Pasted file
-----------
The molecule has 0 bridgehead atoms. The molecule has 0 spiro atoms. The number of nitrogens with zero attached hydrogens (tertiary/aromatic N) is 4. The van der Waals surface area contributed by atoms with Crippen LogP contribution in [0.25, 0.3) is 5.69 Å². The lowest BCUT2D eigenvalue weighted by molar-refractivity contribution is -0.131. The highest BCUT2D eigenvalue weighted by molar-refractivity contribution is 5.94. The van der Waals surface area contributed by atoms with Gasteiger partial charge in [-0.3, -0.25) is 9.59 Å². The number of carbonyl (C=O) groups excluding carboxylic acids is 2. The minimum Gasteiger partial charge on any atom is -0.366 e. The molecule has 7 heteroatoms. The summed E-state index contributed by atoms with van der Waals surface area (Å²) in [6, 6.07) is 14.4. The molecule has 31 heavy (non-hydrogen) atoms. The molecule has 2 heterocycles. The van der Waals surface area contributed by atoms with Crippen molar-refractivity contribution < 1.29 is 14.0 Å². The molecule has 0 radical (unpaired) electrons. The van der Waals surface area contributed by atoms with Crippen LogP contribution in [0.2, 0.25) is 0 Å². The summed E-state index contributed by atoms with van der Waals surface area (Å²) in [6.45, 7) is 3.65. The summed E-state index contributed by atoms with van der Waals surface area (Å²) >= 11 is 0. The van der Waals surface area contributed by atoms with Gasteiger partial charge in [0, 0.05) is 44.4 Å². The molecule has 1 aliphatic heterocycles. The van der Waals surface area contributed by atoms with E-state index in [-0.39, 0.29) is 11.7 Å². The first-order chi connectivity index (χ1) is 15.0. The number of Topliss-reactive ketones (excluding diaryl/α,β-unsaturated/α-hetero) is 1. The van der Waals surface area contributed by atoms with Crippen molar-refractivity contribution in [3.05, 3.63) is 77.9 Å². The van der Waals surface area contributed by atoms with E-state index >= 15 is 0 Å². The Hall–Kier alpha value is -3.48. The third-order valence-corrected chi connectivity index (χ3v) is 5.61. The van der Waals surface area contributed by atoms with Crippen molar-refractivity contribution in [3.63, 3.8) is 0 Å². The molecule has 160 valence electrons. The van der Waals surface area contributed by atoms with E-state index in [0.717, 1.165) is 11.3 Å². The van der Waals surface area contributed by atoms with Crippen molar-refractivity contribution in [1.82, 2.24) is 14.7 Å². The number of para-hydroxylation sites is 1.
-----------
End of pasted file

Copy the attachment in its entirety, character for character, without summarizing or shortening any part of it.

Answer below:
The molecule has 0 bridgehead atoms. The molecule has 0 spiro atoms. The number of nitrogens with zero attached hydrogens (tertiary/aromatic N) is 4. The van der Waals surface area contributed by atoms with Crippen LogP contribution in [0.25, 0.3) is 5.69 Å². The lowest BCUT2D eigenvalue weighted by molar-refractivity contribution is -0.131. The highest BCUT2D eigenvalue weighted by molar-refractivity contribution is 5.94. The van der Waals surface area contributed by atoms with Gasteiger partial charge in [-0.3, -0.25) is 9.59 Å². The number of carbonyl (C=O) groups excluding carboxylic acids is 2. The minimum Gasteiger partial charge on any atom is -0.366 e. The molecule has 7 heteroatoms. The summed E-state index contributed by atoms with van der Waals surface area (Å²) in [6, 6.07) is 14.4. The molecule has 31 heavy (non-hydrogen) atoms. The molecule has 2 heterocycles. The van der Waals surface area contributed by atoms with Crippen molar-refractivity contribution < 1.29 is 14.0 Å². The molecule has 0 radical (unpaired) electrons. The van der Waals surface area contributed by atoms with Crippen LogP contribution in [0.2, 0.25) is 0 Å². The summed E-state index contributed by atoms with van der Waals surface area (Å²) in [6.45, 7) is 3.65. The summed E-state index contributed by atoms with van der Waals surface area (Å²) >= 11 is 0. The van der Waals surface area contributed by atoms with Gasteiger partial charge in [0, 0.05) is 44.4 Å². The molecule has 1 aliphatic heterocycles. The van der Waals surface area contributed by atoms with E-state index in [-0.39, 0.29) is 11.7 Å². The first-order chi connectivity index (χ1) is 15.0. The number of Topliss-reactive ketones (excluding diaryl/α,β-unsaturated/α-hetero) is 1. The van der Waals surface area contributed by atoms with Crippen molar-refractivity contribution in [3.05, 3.63) is 77.9 Å². The van der Waals surface area contributed by atoms with E-state index >= 15 is 0 Å². The Hall–Kier alpha value is -3.48. The third-order valence-corrected chi connectivity index (χ3v) is 5.61. The van der Waals surface area contributed by atoms with Crippen molar-refractivity contribution in [3.63, 3.8) is 0 Å². The molecule has 160 valence electrons. The van der Waals surface area contributed by atoms with E-state index in [0.717, 1.165) is 11.3 Å². The van der Waals surface area contributed by atoms with Crippen molar-refractivity contribution in [1.82, 2.24) is 14.7 Å². The number of para-hydroxylation sites is 1.